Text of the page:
This is a guest post from Robert Brokamp of The Motley Fool. Robert is a Certified Financial Planner and the adviser for The Motley Fool’s Rule Your Retirement service. He contributes one new article to Get Rich Slowly every two weeks.

Once a month, a small group of folks at The Motley Fool gather to discuss money-saving ideas and exchange tips and tricks. Last fall, we members of the Personal Finance Club (as we boringly call ourselves) were discussing a New York Times article by Ron Lieber about the benefits of taking a “financial health day” — staying home from work or away from family in order to get important stuff done. Last November, I wrote about my experience spending three days alone in a hotel with my to-do piles.

The Motley Fool has an annual health fair, during which employees are poked, weighed, tested, and otherwise encouraged to eat better and move more. The PF Club thought, if the company is willing to sponsor a health fair, perhaps an in-house financial health day would be possible. We pitched it to some higher-ups, and — lo and beheld — they fell for it. The event took place last Friday, and was a big success.

Our financial health day had several key components:

  • Classes. Fools attended presentations on estate planning, budgeting, insurance planning, home buying, saving for college, managing financial paperwork, negotiating for lower bills, the company’s 401(k), and how to be a cheapskate. Some classes were taught by fellow Fools, others were taught by experts we invited for the day, including local radio show host and estate planner Wayne Zell and several financial planners from the Garrett Planning Network.
  • Experts. When the experts weren’t teaching classes, they sat at tables in the office rotunda (which we called the “dough-tunda” for the day), answering employees’ individual questions. The human resources team performed benefits audits to ensure employees were taking full advantage of what’s offered. Several benefits providers, including our 401(k) administrator (BB&T), also set up booths and answered questions.
  • Suggestions. To give folks ideas about what to work on, we created a Financial Health Day checklist.
  • Spouses/partners/paramours. We encouraged employees to invite those with whom they’re mingling their money. All other mingling wasn’t any of our business.
  • Time. Employees used company time to take care of personal business. The list of tackled tasks includes employees who consolidated retirement accounts, completed advance medical directives, and used the company shredder to destroy old account statements.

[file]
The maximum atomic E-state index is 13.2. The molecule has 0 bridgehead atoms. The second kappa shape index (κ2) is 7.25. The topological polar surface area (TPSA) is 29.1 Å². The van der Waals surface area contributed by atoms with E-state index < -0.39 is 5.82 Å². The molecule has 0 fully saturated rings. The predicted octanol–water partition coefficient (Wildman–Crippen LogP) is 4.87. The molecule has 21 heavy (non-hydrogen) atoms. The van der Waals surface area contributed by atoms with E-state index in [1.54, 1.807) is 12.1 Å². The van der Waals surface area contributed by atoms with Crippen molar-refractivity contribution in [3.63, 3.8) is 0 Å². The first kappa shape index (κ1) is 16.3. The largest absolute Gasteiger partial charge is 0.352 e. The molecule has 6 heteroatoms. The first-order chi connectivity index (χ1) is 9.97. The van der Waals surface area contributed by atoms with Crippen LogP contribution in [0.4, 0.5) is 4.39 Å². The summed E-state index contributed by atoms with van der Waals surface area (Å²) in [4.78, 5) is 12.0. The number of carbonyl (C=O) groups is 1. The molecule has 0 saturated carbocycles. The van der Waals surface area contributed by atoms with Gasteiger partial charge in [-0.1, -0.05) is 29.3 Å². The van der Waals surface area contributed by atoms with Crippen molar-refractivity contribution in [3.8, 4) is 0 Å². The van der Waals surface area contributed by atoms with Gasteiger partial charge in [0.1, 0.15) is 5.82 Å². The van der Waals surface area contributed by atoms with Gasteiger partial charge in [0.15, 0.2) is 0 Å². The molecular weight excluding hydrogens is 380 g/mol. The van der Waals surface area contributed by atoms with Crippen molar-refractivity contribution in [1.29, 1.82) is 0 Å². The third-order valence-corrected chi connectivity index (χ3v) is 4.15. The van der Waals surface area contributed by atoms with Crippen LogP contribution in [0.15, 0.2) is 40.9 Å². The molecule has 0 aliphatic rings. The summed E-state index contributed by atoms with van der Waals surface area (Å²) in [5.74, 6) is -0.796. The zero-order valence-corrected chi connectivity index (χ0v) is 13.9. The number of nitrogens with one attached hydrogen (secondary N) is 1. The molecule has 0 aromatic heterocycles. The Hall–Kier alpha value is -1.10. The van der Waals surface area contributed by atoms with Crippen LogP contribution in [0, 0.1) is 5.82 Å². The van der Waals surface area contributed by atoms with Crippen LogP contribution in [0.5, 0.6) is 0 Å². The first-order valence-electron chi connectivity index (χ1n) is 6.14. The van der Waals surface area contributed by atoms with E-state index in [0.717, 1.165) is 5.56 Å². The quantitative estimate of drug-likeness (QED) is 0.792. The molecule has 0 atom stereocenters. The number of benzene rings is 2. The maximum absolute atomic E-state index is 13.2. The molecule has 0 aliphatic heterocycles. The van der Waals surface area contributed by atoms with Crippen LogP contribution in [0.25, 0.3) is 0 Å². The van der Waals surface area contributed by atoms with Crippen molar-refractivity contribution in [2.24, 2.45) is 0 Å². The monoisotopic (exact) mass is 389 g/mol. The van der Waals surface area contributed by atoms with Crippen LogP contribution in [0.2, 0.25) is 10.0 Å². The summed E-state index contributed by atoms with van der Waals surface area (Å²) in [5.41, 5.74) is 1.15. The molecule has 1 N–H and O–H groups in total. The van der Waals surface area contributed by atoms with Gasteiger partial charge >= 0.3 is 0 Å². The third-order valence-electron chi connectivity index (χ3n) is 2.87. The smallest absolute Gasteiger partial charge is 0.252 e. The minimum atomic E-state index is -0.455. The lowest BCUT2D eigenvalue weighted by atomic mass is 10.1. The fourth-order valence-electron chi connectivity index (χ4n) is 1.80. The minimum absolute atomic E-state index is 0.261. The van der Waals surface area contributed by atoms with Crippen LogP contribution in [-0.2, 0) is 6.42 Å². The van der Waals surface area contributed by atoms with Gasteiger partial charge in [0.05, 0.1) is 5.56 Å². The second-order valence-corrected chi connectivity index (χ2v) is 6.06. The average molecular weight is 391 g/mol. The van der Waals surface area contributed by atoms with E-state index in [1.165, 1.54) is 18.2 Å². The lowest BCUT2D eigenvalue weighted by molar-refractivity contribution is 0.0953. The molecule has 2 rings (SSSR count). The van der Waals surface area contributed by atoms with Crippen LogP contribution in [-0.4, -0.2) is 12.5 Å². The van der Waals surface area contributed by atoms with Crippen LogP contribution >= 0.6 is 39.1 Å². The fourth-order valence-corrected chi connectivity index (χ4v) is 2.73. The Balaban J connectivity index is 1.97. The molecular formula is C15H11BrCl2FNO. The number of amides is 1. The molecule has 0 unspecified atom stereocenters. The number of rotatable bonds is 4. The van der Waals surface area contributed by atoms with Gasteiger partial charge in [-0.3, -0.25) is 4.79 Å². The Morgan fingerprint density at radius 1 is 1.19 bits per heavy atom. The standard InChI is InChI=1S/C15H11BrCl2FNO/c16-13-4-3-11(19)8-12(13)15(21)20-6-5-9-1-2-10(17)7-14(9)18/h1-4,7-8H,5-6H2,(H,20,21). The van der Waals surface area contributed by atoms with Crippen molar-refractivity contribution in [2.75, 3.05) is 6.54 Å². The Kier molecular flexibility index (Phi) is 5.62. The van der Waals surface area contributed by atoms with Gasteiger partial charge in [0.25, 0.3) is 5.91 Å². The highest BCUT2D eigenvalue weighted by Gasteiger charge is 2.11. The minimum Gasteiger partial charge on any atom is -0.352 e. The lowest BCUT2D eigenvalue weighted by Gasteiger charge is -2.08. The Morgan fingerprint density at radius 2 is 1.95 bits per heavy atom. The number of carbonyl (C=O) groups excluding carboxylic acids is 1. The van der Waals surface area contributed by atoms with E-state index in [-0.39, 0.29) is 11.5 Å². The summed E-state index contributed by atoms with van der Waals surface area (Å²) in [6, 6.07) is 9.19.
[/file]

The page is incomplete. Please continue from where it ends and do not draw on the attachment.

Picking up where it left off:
• Bribes. While we’re pretty sure our colleagues would’ve taken full advantage of the day anyhow, we set up free food near the “dough-tunda” (bagels in the morning, tacos for lunch) to encourage people to swing by. We also gave out tickets to employees who attended classes, asked experts questions, and accomplished financial tasks. The tickets could then be used in raffles for various prizes, ranging from a whoopee cushion to three hours with a personal organization expert. It didn’t cost too much, and lent some festivity to a day of not-always-thrilling tasks.

Would your boss do this?
I can hear many of you saying, “That’s just swell for you, but this would never happen at my office.” (Yes, my ears are that good.) Well, I concede that a company like The Motley Fool is more disposed to doing this type of thing than most others. And you certainly know more about your workplace than I do. (My ears aren’t that good.) But I will offer these thoughts:

  • It likely won’t hurt to ask, especially if you can get some colleagues on board beforehand. If anyone in your company needs more information or convincing, feel free to suggest they e-mail me.
  • If you can’t have a full-fledged financial health day in your office, perhaps you can start your own Personal Finance Club (and come up with a better name). A few years ago, we published an article by Motley Fool reader Glen Kenney, who — along with several colleagues — formed a group to learn about retirement planning. They met regularly, and invited experts to speak to the group.
  • You likely have colleagues with little-known financial talents, which could be incorporated into your event or club. The cheapskate class was taught by an editor who also has a couponing blog. Our chief financial officer taught a class on negotiating with cable, credit card, and wireless service companies to get more for less (explaining how he got a soccer package and a few movie channels for virtually nothing from his cable service provider).

If all else fails, you can still have your own financial health day, keeping in mind how much employment-related benefits play a part in our financial well-being.

Update: A quick follow-up to my last post, in which I told the tale of buying an expensive bike and feeling that I received sub-optimal service. I asked for input from the GRS audience as to what my next step should be. The overwhelming response was that I either received fine service or that it was my own fault for buying a demo bike. I sent the article to the bike shop owner, pointing out that most of you agreed with him — darn you all! We’ve since had a pleasant exchange of emails, and I’ve enjoyed the heck out of the bike.

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